Minneapolis nonprofit provides Ukrainian man who lost his hand with special care
For Tetiana and Oleg Palamarchuk, this is a time of healing.
“When we come to USA, we were very touched by how people greeted us here,” she says. “Americans are always nice people, they ask, ‘How are you?’”
The couple—from Bucha, Ukraine—are guests in a North Minneapolis home, while Oleg is being fitted with a new prosthetic forearm and a bionic hand.
“I will feel more like a real person again with my arm,” he said. “I love working with the ground, planting trees, planting flowers for everyone’s enjoyment.”
But the Palamarchuks say that joy was eclipsed by fear and terror, when Russian forces attacked their town on March 4.
“I heard bullets flying above my head. It was terrible. We were frightened,” Tetiana recalls. “It was very loud, explosions near the house.”
She says her husband spotted an unexploded anti-tank shell and began moving it.
Then, it happened.
“He took it, thought it was okay, he brought it into the yard,” Tetiana remembers. “But it exploded in his hand. He did nothing, but it exploded, so it was damaged, he got no hand.”
The terrified couple—Oleg now bleeding badly—scrambled to get to the hospital.
But within moments, they say, their car was riddled with bullets.
After bailing out, they decided Oleg would try walking to a nearby hospital for treatment, and Tetiana and a friend who was with them, would run to safety.
“We did a few steps—not many, and we were shot,” she said. “We fell down on the ground. We’re lying in the ground and the Russians shot us when we were lying. I stayed in the street for nine hours, the temperature was minus five in the evening, it started to snow.”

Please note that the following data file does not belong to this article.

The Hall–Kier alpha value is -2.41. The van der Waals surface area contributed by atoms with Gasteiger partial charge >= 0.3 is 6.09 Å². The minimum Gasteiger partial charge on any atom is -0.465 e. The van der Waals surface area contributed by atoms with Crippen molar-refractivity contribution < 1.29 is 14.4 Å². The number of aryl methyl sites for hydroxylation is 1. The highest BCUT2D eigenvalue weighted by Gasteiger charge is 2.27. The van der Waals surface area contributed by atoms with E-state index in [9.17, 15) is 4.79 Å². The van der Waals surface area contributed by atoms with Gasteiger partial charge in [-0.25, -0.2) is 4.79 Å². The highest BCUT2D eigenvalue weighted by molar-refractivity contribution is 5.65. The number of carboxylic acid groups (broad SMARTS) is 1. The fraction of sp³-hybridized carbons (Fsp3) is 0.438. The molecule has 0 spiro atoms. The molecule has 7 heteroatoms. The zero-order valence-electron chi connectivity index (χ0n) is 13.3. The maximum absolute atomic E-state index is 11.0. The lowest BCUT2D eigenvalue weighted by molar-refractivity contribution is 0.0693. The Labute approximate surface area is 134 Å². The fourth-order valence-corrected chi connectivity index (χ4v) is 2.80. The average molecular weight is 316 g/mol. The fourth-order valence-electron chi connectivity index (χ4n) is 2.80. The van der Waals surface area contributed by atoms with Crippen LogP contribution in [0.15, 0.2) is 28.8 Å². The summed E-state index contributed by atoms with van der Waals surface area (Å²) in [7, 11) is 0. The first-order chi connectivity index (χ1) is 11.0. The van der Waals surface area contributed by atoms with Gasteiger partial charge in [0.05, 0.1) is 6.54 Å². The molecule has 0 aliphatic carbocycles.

Tetiana says her friend Victor died from his wounds.
She says, at one point, a Russian soldier who saw her, put bandages on her wounded legs, and then left.
“In those nine hours, it was like a whole life passed through,” Tetiana said, quietly. “I was thinking of my daughters who were staying home. I was praying, and I tried not to move until twilight. It really is a miracle that I’m still alive.”
She says a friend of a friend gave her a ride to a day clinic, where she got treatment for her wounds.
Doctors would later amputate Oleg’s right hand, shattered by the blast.
Tetiana suffered bullet wounds in both legs.
Through a local physician, the Palamarchuks connected with Minneapolis prosthetist Jacob Gradinar, who spoke with 5 EYEWITNESS NEWS about their plight in May.
“It’s heartbreaking to see how many people in the 21st century go through such a terrible time in their life,” he said. “When they live a peaceful day-to-day life, and suddenly, it gets interrupted.”
Gradinar, with the Minneapolis Limb Lab, said he felt compelled to help.
Just a week ago, he and his partners at the Protez Foundation, a Minneapolis nonprofit, flew the Palamarchuks to Minnesota, finding them documents for the trip, a place to stay in the metro, and the needed artificial limbs for Oleg.
All of that was free of charge, part of the foundation’s ‘Prosthetics for Ukrainians’ project.
“I am grateful to be in the U.S., and I am grateful for the Protez Foundation,” Oleg told 5 EYEWITNESS NEWS. “I feel very welcome here. Everybody has been very welcoming.”
As part of the fitting process, Oleg is wearing a temporary hook device.
Gradinar says the prosthetics provider Ossur is donating a bionic hand for his use. Oleg will be able to control the hand’s movement’s with muscles in his arm.
He says he plans to return to his job as a landscaping and road maintenance manager, but says there will be challenges.
“I want to work when I get back to Ukraine, but a lot of the equipment the Russians have destroyed—excavators, tractors, cranes, equipment I need for work,” Oleg noted.
Months after she was shot, Tetiana continues to use a crutch to get around.
The couple says after everything that’s happened, they are determined to get home. Their plan is to return to Ukraine in about three weeks.
“Our pets are waiting for us. We have two dogs and a cat, all our friends, all our relatives,” Tetiana said. “They are still in Ukraine. A lot of people are in Ukraine, they are doing something and we need to do as well.”
You can find out more about the Protez Foundation here.